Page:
[EDIT]
I just realized that you probably also leave the grid stopper resistor in the circuit because it's soldered right on the pin of the grid.
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Old 30th December 2007, 11:25 PM   #17
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Ouch ...
I may not be popular for posting this, but in fairness to the less experienced, a note of warning must respectfully be sounded with regard to the "Optimised Electron Stream" article given in the internet link above. While a lot of very valid basics are admirably covered, the author is in error with some of his reasoning a.o. the physical electrode distances, function of G3 and the effect of the G2 diode for dc and ac (basic electronics, not an opinion).

It is probably unfair to simply say this without a more complete discussion, but the latter will take a whole lot of space, and has been covered before as said ... but I apologise (can't seem to find that thread now).

As an aside, a wire-wound resistor as a loudspeaker replacement load is nearer a loudspeaker equivalent impedance than a totally non-inductive load, in as much as any inductance does play a role.

I also agree with Tubelab regarding the wattage of the G2 stoppers. But then again, I had tubes saved by the burning out of G2 stoppers when the anode circuit failed, so it worked both ways. But Tubelab's argument probably occurs more frequently, so.
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Old 31st December 2007, 02:41 AM   #18
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Johan,

I think you could be referring to this thread.
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Old 31st December 2007, 11:23 AM   #19
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Thank you Johan for that information, and Ray_moth for that link.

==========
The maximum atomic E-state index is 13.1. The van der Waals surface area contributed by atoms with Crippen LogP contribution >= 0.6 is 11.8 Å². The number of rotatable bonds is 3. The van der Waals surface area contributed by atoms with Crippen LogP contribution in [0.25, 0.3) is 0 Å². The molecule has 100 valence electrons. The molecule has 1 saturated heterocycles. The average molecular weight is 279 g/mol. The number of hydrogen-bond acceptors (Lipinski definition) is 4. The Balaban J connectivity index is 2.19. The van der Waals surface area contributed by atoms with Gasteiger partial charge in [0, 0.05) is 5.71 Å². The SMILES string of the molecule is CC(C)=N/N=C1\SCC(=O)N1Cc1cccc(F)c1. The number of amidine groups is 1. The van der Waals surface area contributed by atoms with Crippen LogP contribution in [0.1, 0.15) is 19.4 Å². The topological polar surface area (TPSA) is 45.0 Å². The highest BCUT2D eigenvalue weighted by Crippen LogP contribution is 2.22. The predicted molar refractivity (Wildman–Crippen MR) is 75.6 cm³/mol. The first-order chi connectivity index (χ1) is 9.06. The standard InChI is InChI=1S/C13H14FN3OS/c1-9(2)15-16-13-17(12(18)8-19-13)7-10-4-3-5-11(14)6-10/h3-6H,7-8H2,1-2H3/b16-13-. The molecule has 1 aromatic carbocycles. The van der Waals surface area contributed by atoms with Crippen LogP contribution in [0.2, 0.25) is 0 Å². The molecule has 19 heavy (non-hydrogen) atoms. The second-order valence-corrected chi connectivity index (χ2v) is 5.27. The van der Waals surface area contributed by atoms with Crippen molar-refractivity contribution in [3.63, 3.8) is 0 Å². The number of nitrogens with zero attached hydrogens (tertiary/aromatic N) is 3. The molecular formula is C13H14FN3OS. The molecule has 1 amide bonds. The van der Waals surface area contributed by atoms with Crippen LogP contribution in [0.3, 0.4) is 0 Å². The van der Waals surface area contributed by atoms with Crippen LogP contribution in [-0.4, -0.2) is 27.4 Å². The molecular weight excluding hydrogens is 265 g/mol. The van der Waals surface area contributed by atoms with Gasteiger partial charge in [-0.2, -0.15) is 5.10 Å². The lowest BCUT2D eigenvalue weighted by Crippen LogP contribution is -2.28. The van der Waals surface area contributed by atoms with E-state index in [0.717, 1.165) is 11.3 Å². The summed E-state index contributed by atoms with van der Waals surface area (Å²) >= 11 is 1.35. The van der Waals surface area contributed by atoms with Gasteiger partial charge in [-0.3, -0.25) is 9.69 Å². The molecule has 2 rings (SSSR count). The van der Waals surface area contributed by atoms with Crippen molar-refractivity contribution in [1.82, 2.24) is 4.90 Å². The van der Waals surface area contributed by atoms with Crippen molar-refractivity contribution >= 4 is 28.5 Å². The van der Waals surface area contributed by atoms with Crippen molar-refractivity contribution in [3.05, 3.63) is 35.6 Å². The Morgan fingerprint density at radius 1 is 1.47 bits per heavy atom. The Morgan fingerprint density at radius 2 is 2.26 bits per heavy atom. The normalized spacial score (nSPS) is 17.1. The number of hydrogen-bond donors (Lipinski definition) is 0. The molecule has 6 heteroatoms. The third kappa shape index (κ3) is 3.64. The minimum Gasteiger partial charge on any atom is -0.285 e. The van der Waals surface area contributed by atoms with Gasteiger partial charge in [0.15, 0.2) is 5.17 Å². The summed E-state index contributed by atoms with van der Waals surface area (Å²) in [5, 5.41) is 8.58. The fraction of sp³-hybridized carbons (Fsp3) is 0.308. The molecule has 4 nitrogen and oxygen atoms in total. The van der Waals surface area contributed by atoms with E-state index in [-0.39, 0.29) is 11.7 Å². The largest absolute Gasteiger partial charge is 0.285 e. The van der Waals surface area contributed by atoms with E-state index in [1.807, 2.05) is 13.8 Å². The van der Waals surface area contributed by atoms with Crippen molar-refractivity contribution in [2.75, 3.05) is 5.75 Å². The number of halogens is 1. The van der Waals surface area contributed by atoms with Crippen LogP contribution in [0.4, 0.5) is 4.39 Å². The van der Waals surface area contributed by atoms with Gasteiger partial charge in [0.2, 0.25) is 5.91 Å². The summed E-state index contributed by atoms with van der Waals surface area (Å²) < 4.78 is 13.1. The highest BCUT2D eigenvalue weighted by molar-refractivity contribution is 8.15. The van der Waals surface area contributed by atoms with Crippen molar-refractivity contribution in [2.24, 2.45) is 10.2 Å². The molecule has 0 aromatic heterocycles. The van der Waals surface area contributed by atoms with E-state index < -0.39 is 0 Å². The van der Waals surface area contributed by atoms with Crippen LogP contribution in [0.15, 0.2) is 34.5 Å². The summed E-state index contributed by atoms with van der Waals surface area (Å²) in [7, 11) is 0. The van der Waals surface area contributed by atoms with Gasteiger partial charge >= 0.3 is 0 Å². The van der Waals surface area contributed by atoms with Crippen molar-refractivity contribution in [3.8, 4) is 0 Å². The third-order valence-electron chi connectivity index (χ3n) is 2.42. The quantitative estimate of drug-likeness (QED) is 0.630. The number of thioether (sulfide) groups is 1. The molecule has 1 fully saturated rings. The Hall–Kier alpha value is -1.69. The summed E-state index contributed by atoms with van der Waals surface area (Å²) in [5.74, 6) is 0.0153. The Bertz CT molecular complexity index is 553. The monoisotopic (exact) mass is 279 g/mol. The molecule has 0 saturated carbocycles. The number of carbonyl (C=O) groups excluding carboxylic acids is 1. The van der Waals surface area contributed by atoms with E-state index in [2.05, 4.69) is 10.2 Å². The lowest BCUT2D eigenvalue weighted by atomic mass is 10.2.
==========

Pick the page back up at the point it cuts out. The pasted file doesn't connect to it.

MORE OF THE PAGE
I've only been in this hobby for four years, so I'm still learning. That's one of the reasons I read this forum so much.
Sounds to me like I should leave the diode out.
Plus it's nice not having any silicon in my amp
Glenn
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Old 31st December 2007, 02:22 PM   #20
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Quote:
But Tubelab's argument probably occurs more frequently, so.
Not everyone is crazy enough to plug a guitar preamp into their HiFi amp and overdrive it by 10 db either. I do this to all of my designs to find their weak points. In this case I zapped a few screen resistors, so I started using bigger ones.

Quote:
As an aside, a wire-wound resistor as a loudspeaker replacement load is nearer a loudspeaker equivalent impedance than a totally non-inductive load, in as much as any inductance does play a role.
This is true, and for simple amp testing and burn in I use a pair of 8 ohm 500 watt wire wound resistors that I got from Ebay. A forum member much wiser than me pointed out that these should not be used to load an amp for critical measurements like frequency response and power output. I built a non inductive load box and it did give different results.

I do not put much faith in the "Optimised Electron Stream" theory either, but that was covered in the thread mentioned.